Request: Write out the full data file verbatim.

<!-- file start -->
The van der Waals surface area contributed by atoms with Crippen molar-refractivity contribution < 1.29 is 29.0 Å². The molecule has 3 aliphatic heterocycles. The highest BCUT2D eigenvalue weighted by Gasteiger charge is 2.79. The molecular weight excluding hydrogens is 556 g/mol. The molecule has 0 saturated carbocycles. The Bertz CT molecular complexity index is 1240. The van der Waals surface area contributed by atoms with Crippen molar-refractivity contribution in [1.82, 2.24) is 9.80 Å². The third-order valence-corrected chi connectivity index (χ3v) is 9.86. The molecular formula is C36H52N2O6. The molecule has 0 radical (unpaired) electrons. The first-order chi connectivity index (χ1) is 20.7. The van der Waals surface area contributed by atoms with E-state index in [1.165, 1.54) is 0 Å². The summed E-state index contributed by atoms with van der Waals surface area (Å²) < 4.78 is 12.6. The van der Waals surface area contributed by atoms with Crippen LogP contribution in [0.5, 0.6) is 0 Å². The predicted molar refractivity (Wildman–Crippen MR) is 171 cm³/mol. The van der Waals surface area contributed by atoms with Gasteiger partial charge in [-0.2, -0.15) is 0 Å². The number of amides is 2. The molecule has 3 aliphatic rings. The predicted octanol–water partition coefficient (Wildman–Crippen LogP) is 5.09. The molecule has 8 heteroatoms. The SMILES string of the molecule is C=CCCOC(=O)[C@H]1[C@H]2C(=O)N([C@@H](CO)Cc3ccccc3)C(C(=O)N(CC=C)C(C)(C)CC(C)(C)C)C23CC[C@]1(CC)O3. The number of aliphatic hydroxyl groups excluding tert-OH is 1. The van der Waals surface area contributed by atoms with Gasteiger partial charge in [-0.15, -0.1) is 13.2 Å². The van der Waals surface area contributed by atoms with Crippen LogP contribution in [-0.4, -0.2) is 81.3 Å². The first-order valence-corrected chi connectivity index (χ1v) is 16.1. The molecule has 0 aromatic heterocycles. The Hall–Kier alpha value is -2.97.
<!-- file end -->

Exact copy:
The van der Waals surface area contributed by atoms with Crippen molar-refractivity contribution < 1.29 is 29.0 Å². The molecule has 3 aliphatic heterocycles. The highest BCUT2D eigenvalue weighted by Gasteiger charge is 2.79. The molecular weight excluding hydrogens is 556 g/mol. The molecule has 0 saturated carbocycles. The Bertz CT molecular complexity index is 1240. The van der Waals surface area contributed by atoms with Crippen molar-refractivity contribution in [1.82, 2.24) is 9.80 Å². The third-order valence-corrected chi connectivity index (χ3v) is 9.86. The molecular formula is C36H52N2O6. The molecule has 0 radical (unpaired) electrons. The first-order chi connectivity index (χ1) is 20.7. The van der Waals surface area contributed by atoms with E-state index in [1.165, 1.54) is 0 Å². The summed E-state index contributed by atoms with van der Waals surface area (Å²) < 4.78 is 12.6. The van der Waals surface area contributed by atoms with Crippen LogP contribution in [0.5, 0.6) is 0 Å². The predicted molar refractivity (Wildman–Crippen MR) is 171 cm³/mol. The van der Waals surface area contributed by atoms with Gasteiger partial charge in [-0.2, -0.15) is 0 Å². The number of amides is 2. The molecule has 3 aliphatic rings. The predicted octanol–water partition coefficient (Wildman–Crippen LogP) is 5.09. The molecule has 8 heteroatoms. The SMILES string of the molecule is C=CCCOC(=O)[C@H]1[C@H]2C(=O)N([C@@H](CO)Cc3ccccc3)C(C(=O)N(CC=C)C(C)(C)CC(C)(C)C)C23CC[C@]1(CC)O3. The number of aliphatic hydroxyl groups excluding tert-OH is 1. The van der Waals surface area contributed by atoms with Gasteiger partial charge in [-0.15, -0.1) is 13.2 Å². The van der Waals surface area contributed by atoms with Crippen LogP contribution in [-0.4, -0.2) is 81.3 Å². The first-order valence-corrected chi connectivity index (χ1v) is 16.1. The molecule has 0 aromatic heterocycles. The Hall–Kier alpha value is -2.97.